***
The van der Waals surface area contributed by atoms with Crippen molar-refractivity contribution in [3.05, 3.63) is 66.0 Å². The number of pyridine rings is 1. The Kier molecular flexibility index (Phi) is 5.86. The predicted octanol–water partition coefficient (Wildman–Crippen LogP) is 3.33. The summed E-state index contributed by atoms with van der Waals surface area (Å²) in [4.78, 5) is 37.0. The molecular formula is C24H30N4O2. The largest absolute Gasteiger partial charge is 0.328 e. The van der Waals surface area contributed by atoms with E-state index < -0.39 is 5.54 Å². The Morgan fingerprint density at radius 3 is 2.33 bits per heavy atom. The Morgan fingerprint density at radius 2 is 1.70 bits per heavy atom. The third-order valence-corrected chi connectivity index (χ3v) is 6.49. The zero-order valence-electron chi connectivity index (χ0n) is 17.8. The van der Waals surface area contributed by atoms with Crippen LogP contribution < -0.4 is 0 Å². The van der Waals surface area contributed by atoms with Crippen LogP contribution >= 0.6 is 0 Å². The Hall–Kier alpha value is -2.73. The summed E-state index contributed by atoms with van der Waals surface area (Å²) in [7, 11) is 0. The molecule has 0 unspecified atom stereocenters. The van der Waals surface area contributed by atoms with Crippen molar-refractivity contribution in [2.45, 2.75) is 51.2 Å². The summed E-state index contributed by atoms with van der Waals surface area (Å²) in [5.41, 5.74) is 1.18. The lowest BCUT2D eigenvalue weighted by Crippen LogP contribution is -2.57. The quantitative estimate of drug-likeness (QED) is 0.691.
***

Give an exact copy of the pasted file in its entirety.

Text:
The van der Waals surface area contributed by atoms with Crippen molar-refractivity contribution in [3.05, 3.63) is 66.0 Å². The number of pyridine rings is 1. The Kier molecular flexibility index (Phi) is 5.86. The predicted octanol–water partition coefficient (Wildman–Crippen LogP) is 3.33. The summed E-state index contributed by atoms with van der Waals surface area (Å²) in [4.78, 5) is 37.0. The molecular formula is C24H30N4O2. The largest absolute Gasteiger partial charge is 0.328 e. The van der Waals surface area contributed by atoms with E-state index < -0.39 is 5.54 Å². The Morgan fingerprint density at radius 3 is 2.33 bits per heavy atom. The Morgan fingerprint density at radius 2 is 1.70 bits per heavy atom. The third-order valence-corrected chi connectivity index (χ3v) is 6.49. The zero-order valence-electron chi connectivity index (χ0n) is 17.8. The van der Waals surface area contributed by atoms with Crippen LogP contribution < -0.4 is 0 Å². The van der Waals surface area contributed by atoms with Crippen LogP contribution >= 0.6 is 0 Å². The Hall–Kier alpha value is -2.73. The summed E-state index contributed by atoms with van der Waals surface area (Å²) in [7, 11) is 0. The molecule has 0 unspecified atom stereocenters. The van der Waals surface area contributed by atoms with Crippen molar-refractivity contribution in [2.45, 2.75) is 51.2 Å². The summed E-state index contributed by atoms with van der Waals surface area (Å²) in [5.41, 5.74) is 1.18. The lowest BCUT2D eigenvalue weighted by Crippen LogP contribution is -2.57. The quantitative estimate of drug-likeness (QED) is 0.691.